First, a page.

written by Dr. Jirawat Tangpanitanon, CQT & QTFT
reviewed by Supharat Ridthichai, Venture Lead, Smart Electricity, PTT Innovation Lab (ExpresSo)
The world’s energy consumption is growing about 2.3% per year according to Energy Information Administration and is expected to reach over 700 quadrillions Btu a year in 2040. Although Fossil fuels have been primary sources of the world’s energy, alternative renewable energy resources are urgently in need due to the environmental concern and the finite resources of the former. The most widely used renewable energy resources to date are hydro, wind and photovoltaic.
According to Bloomberg New Energy Finance, wind and solar is predicted to supply 50% of the world’s energy consumption by 2050. Approximately 10 trillions of new investment is expected to go to renewable energy between now and 2050
Energy system optimisation
The rising demand for renewable energy calls for highly-optimized energy management systems. Although renewable energy resources are ‘free’, they are hard to predict because of various factors such as fluctuation of solar irradiation, weather and wind speed.
Recently, hybrid power systems utilizing the combination of solar, wind and hydro have been deployed to improve their reliability. The scale of which can range from a small unit supplying power for a single home to a large unit that can power a village or an island.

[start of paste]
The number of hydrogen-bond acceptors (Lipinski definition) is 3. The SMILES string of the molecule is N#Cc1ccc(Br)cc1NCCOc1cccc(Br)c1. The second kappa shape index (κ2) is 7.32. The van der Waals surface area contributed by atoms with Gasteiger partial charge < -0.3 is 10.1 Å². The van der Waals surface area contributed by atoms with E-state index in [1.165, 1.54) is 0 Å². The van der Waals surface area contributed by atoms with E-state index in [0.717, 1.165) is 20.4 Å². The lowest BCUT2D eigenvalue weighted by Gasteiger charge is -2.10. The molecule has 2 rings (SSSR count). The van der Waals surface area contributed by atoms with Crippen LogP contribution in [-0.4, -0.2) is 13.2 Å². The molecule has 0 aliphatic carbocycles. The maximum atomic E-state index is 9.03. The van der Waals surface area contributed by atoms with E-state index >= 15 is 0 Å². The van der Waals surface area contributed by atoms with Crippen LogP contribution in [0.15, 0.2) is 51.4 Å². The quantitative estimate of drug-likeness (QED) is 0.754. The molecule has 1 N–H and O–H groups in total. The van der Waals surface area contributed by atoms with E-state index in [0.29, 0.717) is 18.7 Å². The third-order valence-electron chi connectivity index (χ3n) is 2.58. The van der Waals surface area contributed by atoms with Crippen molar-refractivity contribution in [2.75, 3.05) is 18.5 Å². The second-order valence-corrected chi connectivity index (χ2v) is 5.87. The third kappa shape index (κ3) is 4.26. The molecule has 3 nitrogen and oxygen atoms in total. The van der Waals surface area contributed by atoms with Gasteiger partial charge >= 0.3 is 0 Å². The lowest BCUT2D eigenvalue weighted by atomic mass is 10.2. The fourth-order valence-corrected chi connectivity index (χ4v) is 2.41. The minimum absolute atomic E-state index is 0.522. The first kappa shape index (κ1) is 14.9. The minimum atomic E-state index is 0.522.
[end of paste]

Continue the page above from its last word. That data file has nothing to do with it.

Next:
Optimization methods are then used to find the cheapest combination of all power generators (both renewable and conventional) and the storage capacity that can support the expected demand with the minimum acceptable level of security. The models must also include meteorological data, solar, hydro, wind and battery systems.
Renewable energy also naturally leads to distributed energy resources(DERs) such as rooftop solar PV units. DERs may include non-renewable generation, battery storage, electric vehicles, and other home energy management technologies involving internet of things in Smart Home. Optimization methods are needed to support the network or “smart grid” operation, i.e. finding the perfect balance between reliability, availability, efficiency and cost. Grid optimization ranges from power generation, transmission, distribution all the way to demand management.
Doing such optimization on a large scale is computationally expensive. For example, only finding the optimal number of power generation units for a given demand requires a computational time that grows exponentially with the number of variables in the model.
This means that, to find the best smart grid operation, the required computational resource will double every time a new node is added into the network. In practice, one likely has to settle for solutions that are not globally optimum.
The challenge of large-scale optimization is also faced in other areas of the energy industry. For example, optimizing shale-gas supply chain networkcovering around 10,000 km square area may involve more than 50k variables and 50k constraints. A state-of-the-art supercomputer may take more than 15 hours or days in some cases to find a desirable solution. This high computational cost limits the efficiency of energy system optimization in national and global scales.
Quantum computing provides a new paradigm to solve complex optimization problems. A quantum computer processes information differently than a conventional or ‘classical’ computer in two fundamental aspects.
First, unlike a classical processing unit or a bit which can be either 0 or 1, a quantum processing unit known as a qubit can be 0 and 1 at the same time. The latter allows a quantum computer to simultaneously explore different solutions to a given problem before collapsing to the optimum one when measured.